13 March 2020 – Today, the Bahrain News Agency announced that 901 prisoners will be granted a royal pardon “for humanitarian reasons, in the backdrop of current circumstances.” In addition, the Ministry of Interior announced that a further 585 prisoners will be granted alternative sentences. The move is likely to constitute the largest prisoner release since a pro-democracy uprising erupted in 2011.
While the announcement is ambiguous about the meaning of the term “current circumstances”, it is likely to be a reference to the ongoing Coronavirus outbreak, of which Bahrain has seen a high incidence of infections. The global Coronavirus crisis has also caused significant economic uncertainty in Bahrain due to plummeting oil prices, which may have influenced the decision.
For years, rights groups have decried severe overcrowding in Bahrain’s prisons. In January, an outbreak of scabies infected over 100 individuals at the Dry Dock Detention Centre, where inmates have long complained of unsanitary conditions. Bahrain’s National Institute for Human Rights put the outbreak down to “allergies.”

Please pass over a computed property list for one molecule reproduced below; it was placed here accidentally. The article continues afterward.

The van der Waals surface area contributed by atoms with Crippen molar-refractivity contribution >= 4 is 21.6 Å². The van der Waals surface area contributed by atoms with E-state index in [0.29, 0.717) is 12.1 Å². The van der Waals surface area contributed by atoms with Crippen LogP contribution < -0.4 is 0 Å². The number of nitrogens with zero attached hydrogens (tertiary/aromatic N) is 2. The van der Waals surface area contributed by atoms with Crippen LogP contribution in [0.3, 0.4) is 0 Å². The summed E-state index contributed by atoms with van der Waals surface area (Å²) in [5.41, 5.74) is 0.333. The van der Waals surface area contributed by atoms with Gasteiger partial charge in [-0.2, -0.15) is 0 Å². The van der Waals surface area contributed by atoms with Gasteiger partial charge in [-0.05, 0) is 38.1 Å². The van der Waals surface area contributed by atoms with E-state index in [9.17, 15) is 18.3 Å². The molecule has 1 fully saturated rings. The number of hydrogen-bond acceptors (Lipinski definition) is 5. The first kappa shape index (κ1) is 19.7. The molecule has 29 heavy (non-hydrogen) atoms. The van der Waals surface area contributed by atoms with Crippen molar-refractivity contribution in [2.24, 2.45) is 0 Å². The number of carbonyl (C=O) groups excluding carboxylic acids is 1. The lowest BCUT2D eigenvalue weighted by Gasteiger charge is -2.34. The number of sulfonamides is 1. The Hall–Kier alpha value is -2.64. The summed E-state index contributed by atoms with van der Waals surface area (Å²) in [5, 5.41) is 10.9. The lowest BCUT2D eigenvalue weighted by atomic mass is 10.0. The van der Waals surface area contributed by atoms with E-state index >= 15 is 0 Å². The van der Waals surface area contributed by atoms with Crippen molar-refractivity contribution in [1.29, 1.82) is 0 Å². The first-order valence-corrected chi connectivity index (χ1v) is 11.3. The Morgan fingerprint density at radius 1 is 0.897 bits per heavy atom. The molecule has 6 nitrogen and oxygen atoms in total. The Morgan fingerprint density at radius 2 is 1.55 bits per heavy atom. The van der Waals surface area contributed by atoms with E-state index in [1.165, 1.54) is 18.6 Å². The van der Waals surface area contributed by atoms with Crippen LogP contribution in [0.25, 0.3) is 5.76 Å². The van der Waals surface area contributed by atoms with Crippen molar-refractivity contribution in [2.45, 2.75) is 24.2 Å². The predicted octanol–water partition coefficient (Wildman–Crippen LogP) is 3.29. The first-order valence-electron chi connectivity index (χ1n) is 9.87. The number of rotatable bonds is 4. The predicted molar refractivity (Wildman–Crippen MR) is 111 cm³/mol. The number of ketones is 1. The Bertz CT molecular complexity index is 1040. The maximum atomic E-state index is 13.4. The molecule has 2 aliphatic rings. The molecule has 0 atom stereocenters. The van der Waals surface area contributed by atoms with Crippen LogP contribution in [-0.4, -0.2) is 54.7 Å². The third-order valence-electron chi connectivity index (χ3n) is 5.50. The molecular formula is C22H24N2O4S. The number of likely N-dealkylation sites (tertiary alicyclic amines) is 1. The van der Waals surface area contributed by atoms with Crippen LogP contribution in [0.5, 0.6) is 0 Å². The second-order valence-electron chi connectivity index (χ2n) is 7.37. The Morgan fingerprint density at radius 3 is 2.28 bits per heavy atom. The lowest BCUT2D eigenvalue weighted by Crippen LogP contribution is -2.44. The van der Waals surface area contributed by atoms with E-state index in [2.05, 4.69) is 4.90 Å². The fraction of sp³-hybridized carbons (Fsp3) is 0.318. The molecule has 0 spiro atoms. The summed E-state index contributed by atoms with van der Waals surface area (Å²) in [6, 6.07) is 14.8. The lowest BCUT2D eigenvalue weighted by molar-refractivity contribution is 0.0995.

The Ministry of Interior stated that those selected for release met “abstract criteria to determine those who are entitled to amnesty for humanitarian reasons under the current circumstances” and added that many inmates were “young people and patients who need special care.”
Despite being the smallest country in the Middle East, Bahrain has imprisoned its populace at a higher rate than any other Arab state, with the US State Department reporting a total of 3,485 prisoners in 2017.
The full list of individuals to be released is yet to be disclosed.
Sayed Ahmed Alwadaei, Director of Advocacy at BIRD, commented: “A prisoner release of this magnitude is extremely unusual and would constitute the largest since the eruption of pro-democracy protests in 2011.
However, the political crisis in the country will remain unresolved without the release of the political leaders who were jailed for leading the 2011 uprising. That includes Abdulhadi Alkhawaja, Abduljalil Alsingace and Hassan Mushaima, as well as leading human rights activist Nabeel Rajab.”